Lower Fertility Rates = Economic Growth + Other BenefitsBy Serufusa Sekidde
A new World Bank working paper released in June this year reaffirmed one of the most prominent public health truths: Lower fertility rates facilitate economic growth in low-income countries. In a fit of self-prescribed professional madness and social conscientiousness, I began mailing that paper out to a couple of my fellow Ugandan medical doctors and other indigenous experts in the fields of demography and public health. I have a feeling that my email might have been ignored.
These are tepid and inauspicious days for Uganda and haruspices are having a field day. Nonetheless, my doomsday messages might come off as picayune when juxtaposed against the seemingly more immediate and funereal issues facing our country. With inflation hitting an all-time high of 21%, a potpourri of economic and political bush fires running amok and the daily existence of the common gentry continuously bombarded with a slew of lifestyle shocks, Ugandans have just about had enough of bad news.
Apparently, Ugandans are a fecund lot. We are ranked third in the world as far as growth rates go with a populace that expands at a rate of 3.576% annually. Our total fertility rate is only second to Niger’s and stands at a fruitful 6.69 children per Ugandan woman during her productive years. When I presented these facts to a coterie of Boston-based Ugandans from timorously diverse social backgrounds and who have amongst them varying degrees of educational achievement, their knee-jerk reaction to these data was to quip that Ugandan men have been working ‘overtime’. This, some claimed, is not hard to envisage in view of the government-imposed power rationing measures that have been imposed, intermittently the past 10 years and with increasing regularity and alacrity the last few months. Candle-lit dinners are a way of life in some parts of Uganda.
When the discussion got more serious, with the decibels rising in tandem with the crescendo of emotions, anecdotes began to fly by about how civil society and the political leadership in Uganda have actively stoked the embers of Uganda’s reproductive instincts. In the imperceptive minds of some of the eminent local pols, a large population leads to power, influence and economic growth, in no particular order. The dissonance of their rhetoric and rhubarb and the reality is jarring. A June 2009 report by Population Action International said it all:
Uganda’s president, Yoweri Museveni, maintains a strong pronatalist stance, positing that a large population leads to power and economic growth. Recently, a chairperson of the National Resistance Movement, President Museveni’s ruling party, in a district in northern Uganda spoke out in opposition to family planning, stating that family planning advocates “will not be tolerated,” and urged his constituents to have many children. Meanwhile, the newly appointed state minister for planning has speculated that Uganda’s rate of high population growth can be attributed to limited access to electricity, and suggested that infrastructure improvements would “lower the high population growth rate even without birth control measures.”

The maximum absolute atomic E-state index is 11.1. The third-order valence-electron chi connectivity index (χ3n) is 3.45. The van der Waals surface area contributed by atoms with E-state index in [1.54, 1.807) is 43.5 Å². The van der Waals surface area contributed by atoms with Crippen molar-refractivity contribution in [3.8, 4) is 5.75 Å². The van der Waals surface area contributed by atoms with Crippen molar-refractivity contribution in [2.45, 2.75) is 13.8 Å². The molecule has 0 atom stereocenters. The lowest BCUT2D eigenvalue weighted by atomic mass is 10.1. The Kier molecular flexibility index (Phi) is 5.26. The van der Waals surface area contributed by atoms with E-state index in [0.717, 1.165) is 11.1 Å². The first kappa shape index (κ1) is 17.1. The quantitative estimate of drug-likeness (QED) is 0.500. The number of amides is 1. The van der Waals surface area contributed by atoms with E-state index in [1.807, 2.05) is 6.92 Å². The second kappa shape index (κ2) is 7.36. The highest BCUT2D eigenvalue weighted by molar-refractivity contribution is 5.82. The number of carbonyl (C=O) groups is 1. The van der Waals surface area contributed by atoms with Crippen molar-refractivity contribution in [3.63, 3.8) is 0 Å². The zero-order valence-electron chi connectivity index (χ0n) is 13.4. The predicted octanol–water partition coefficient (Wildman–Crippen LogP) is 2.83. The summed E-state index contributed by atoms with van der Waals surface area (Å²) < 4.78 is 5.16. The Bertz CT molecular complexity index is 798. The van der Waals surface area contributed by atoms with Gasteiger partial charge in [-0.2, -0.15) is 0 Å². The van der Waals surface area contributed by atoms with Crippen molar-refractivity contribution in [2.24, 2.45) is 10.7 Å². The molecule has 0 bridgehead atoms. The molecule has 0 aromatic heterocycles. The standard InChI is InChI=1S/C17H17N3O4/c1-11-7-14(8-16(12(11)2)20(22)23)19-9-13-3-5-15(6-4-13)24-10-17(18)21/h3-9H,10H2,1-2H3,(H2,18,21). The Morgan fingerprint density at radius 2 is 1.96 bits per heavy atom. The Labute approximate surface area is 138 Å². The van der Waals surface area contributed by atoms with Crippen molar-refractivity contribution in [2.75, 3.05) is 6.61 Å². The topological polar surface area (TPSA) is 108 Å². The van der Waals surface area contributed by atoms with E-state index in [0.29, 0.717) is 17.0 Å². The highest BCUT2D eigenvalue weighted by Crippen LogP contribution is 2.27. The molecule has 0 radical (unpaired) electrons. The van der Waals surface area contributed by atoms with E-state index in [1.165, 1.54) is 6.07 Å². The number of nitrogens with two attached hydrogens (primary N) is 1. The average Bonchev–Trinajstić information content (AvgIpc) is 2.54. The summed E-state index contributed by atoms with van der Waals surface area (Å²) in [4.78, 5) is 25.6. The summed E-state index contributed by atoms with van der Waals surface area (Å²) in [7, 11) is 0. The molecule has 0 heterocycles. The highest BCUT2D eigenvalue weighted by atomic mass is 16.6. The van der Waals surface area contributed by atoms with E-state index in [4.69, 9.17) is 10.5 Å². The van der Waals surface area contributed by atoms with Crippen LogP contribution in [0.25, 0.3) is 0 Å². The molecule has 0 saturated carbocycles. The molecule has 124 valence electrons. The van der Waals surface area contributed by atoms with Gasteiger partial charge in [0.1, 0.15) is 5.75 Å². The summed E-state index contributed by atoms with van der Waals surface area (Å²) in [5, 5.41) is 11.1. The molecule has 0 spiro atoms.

In the World Bank working paper mentioned above, Development Research Group members Monica Das Gupta, John Bongaarts and John Cleland conducted a review of the admittedly large but scattered literature on the implications of high fertility and they found out there is concurrence among researchers that lower fertility rates facilitate economic growth in low-income countries.
While the authors admit that family planning programs are by no means the only policy lever to help reduce fertility, they opine that they are an effective but neglected lever with a clear rationale for public funding. There is also the argument that a high fertility rate produces the pitter-patter of feet that increases mankind’s ecological footprint and it would serve us well, as we strive to manage our global common properties, if we actually reduced the number of feet being born.
Oral contraceptives, injectables and implants are on Uganda’s Essential Drugs List. Their provision is an essential component of the minimum health care package, according to each successive Uganda’s National Health Policy, so there exists a Ministry of Health budget line for contraceptives. That is superb. What we now need to do is ramp up the political support and clamp down on misinformation. There is a veritable cornucopia of benefits to be enjoyed. For example, micro-studies have also found that lower fertility is also associated with better child health and schooling, reduced maternal mortality and morbidity, increased women‘s labor force participation, and higher household earnings. This is quite aside from the intrinsic human right of being able to control one‘s own fertility.
In light of this compelling piece of evidence adduced by this team of World Bank researchers, Ugandan and international medical doctors, demographers, public health practitioners and researchers, must make sure not to fall into the trap that befell Greek mythology’s Arachne. We should speak the truth and interpret it wisely, not out of pride or in an effort to smear or engage in subterfuge, but in the spirit of concern and love.